Scientists gathering in West Palm to discuss stem cell therapies
Marcia Heroux Pounds

http://www.sun-sentinel.com/business...130-story.html

Scientists, clinicians and patients from South Florida and around the world will gather next week in West Palm Beach to discuss advances in stem cell science that potentially could cure disease, help people age better and live longer, and keep certain animals from becoming extinct.

More than 1,200 people from 35 countries are expected to attend the World Stem Cell Summit, set for Dec. 6 to 9 at the Palm Beach County Convention Center, 650 Okeechobee Blvd.

"A big part of the future of medicine is going to be cell-based therapies. It's a quiet revolution that's taking place," said Richard Jove, director of Nova Southeastern University's new Cell Therapy Institute in Davie and co-chairman of the summit.

NSU is one of the local sponsors of the event, along with the University of Miami's Interdisciplinary Stem Cell Institute and Miller School of Medicine, and the Diabetes Research Institute in Hollywood.

For the first time, the opening day of the conference, Dec. 6, will be a "public day" of education designed for patients, doctors, students and anyone who has an interest. Attendees can learn how scientists conduct research in space; find out about clinical trials, anti-aging technologies and about potential cures for macular degeneration; and hear how stem cell technology is rescuing animals from extinction.

The price for the public day, from 8:30 a.m. to 5 p.m., is $30 for general admission and $10 for students, except for those K-12, who are admitted free.

This is the second time since 2012 that the summit's board has selected West Palm Beach as the location.

"There has been phenomenal growth in stem cell therapy, especially at University of Miami and Nova Southeastern University. And there are important companies in Palm Beach County," said Bernie Siegel, founder and chairman of the World Stem Cell Summit since it began 12 years ago.

"One of the emerging themes of the summit is the converging of technologies that is allowing major medical advances that might have taken decades or centuries to happen. They're happening so fast, it is changing the face of medicine," Siegel said.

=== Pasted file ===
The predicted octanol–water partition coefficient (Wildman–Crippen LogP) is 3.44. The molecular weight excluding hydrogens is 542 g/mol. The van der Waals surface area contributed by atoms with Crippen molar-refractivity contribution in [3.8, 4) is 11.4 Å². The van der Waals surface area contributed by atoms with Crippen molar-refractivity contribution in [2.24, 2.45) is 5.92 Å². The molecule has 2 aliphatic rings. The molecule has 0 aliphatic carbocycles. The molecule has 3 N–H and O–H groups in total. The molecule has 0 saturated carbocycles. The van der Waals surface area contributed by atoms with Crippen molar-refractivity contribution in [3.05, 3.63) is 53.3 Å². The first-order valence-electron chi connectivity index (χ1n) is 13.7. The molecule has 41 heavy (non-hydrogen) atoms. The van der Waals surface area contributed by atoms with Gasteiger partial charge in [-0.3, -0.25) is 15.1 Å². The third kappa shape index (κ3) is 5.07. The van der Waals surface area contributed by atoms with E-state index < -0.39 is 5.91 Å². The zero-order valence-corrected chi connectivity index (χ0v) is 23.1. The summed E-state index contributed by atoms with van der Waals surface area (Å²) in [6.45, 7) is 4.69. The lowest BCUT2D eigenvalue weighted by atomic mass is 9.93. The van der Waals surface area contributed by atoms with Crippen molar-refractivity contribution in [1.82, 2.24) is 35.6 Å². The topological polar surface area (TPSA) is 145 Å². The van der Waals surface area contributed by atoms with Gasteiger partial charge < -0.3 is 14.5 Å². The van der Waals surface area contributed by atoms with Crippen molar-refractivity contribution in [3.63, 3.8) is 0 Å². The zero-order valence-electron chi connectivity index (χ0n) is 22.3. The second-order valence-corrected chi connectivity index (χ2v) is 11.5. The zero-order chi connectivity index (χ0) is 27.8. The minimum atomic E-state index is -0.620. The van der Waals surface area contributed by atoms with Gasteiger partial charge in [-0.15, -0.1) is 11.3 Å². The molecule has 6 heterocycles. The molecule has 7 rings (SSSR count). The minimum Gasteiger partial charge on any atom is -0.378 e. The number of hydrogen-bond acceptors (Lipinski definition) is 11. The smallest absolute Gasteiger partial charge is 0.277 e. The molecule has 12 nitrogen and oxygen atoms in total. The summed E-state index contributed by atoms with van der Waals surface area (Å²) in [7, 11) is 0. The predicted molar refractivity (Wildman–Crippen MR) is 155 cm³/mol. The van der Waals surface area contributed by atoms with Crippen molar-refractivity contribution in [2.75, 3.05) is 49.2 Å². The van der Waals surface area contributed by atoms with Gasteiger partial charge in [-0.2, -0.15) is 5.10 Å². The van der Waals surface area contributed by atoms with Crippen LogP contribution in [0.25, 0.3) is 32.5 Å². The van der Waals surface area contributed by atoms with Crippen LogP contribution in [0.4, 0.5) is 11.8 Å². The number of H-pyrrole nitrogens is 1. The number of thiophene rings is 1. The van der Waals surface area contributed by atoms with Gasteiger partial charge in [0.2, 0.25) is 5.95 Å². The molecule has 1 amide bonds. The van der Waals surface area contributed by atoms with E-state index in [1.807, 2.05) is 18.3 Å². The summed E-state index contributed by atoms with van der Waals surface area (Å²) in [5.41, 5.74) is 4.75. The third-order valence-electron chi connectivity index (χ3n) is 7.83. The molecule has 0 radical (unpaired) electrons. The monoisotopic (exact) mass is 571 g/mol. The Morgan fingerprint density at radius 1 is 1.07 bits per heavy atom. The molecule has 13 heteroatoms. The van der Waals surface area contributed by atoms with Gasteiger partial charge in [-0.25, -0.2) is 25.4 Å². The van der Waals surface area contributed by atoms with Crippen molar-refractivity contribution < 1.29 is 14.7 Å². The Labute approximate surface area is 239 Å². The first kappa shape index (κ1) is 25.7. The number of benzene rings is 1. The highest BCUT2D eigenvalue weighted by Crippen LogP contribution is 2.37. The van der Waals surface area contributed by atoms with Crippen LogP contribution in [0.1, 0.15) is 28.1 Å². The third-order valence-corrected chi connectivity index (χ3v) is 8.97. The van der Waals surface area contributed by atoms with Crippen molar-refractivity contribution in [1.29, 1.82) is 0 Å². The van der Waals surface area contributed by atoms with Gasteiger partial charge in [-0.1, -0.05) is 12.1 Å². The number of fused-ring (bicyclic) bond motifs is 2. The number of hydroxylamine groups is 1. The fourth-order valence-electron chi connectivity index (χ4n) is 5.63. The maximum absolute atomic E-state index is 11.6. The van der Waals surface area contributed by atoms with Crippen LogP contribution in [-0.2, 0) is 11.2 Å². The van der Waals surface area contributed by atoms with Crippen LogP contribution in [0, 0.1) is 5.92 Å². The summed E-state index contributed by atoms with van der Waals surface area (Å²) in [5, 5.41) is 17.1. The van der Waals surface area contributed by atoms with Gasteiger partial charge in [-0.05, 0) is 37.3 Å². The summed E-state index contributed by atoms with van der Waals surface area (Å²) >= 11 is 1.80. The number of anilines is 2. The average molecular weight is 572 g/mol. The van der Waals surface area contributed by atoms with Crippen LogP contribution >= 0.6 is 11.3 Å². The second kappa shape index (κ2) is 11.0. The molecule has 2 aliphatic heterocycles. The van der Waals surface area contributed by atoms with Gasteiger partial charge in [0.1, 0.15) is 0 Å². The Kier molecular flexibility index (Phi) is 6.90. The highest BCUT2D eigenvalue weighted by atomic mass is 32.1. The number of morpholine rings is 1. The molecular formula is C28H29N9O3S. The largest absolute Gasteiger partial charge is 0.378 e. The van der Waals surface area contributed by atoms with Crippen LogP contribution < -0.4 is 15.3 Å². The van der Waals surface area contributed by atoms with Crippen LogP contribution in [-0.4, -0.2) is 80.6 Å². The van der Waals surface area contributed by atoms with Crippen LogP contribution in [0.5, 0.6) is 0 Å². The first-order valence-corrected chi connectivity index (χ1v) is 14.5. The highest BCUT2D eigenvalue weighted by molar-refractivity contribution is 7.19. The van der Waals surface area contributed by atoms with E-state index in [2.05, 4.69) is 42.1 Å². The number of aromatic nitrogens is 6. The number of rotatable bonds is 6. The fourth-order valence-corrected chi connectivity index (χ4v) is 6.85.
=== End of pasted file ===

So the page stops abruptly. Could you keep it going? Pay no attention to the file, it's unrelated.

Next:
Today's medical technologies include robotic implants, precision or individually tailored medicine, tissue engineering, imaging, and nanotechnology or molecular engineering. But it is regenerative medicine or the making of new human cells, tissues or organs to combat disease that Siegel and others hope will lead to cures for conditions such as Alzheimer's disease, diabetes, spinal cord injury and cancer.

As founder of the nonprofit Regenerative Medicine Foundation in Wellington, Siegel "is really pushing the field forward," Jove said.

South Florida participants in the event include faculty members from NSU's Cell Therapy Institute, UM and The Scripps Research Institute in Jupiter. Scripps Florida scientist Paul Robbins is scheduled to discuss equine orthopedic applications of stem cells on Dec. 8.

Local companies involved in the summit include Zero Gravity Solutions, which is developing novel stem cell production from the zero gravity environment of the International Space Station; and Akron Biotech, which produces cell cultures and other raw materials for government and pharmaceutical company research. Both companies are located in Boca Raton.

World Stem Cell Summit attendees will have eight topic tracks to choose from, including two new tracks this year: the RegMed Capital Conference, designed to bring together medical technology companies with angel and venture capital investors; and the Equine World Stem Cell Summit, which will focus on veterinary medicine advances.

On Dec. 7, the World Stem Cell Summit will present awards to inspirational leaders in the field. Former Home Depot co-founder Bernie Marcus and Florida real estate developer Don Soffer, who developed Aventura, will receive leadership awards.

The Advocacy Award will go to Dr. Camillo Ricordi, director of the Diabetes Research Institute and Cell Transplant Program at UM's Miller School of Medicine.

To register for the conference, visit worldstemcellsummit.com. Costs range from $545 to $1,795. Advance registration ends Dec. 2.

mpounds@sunsentinel.com or 561-243-6650

Copyright 2016, Sun Sentinel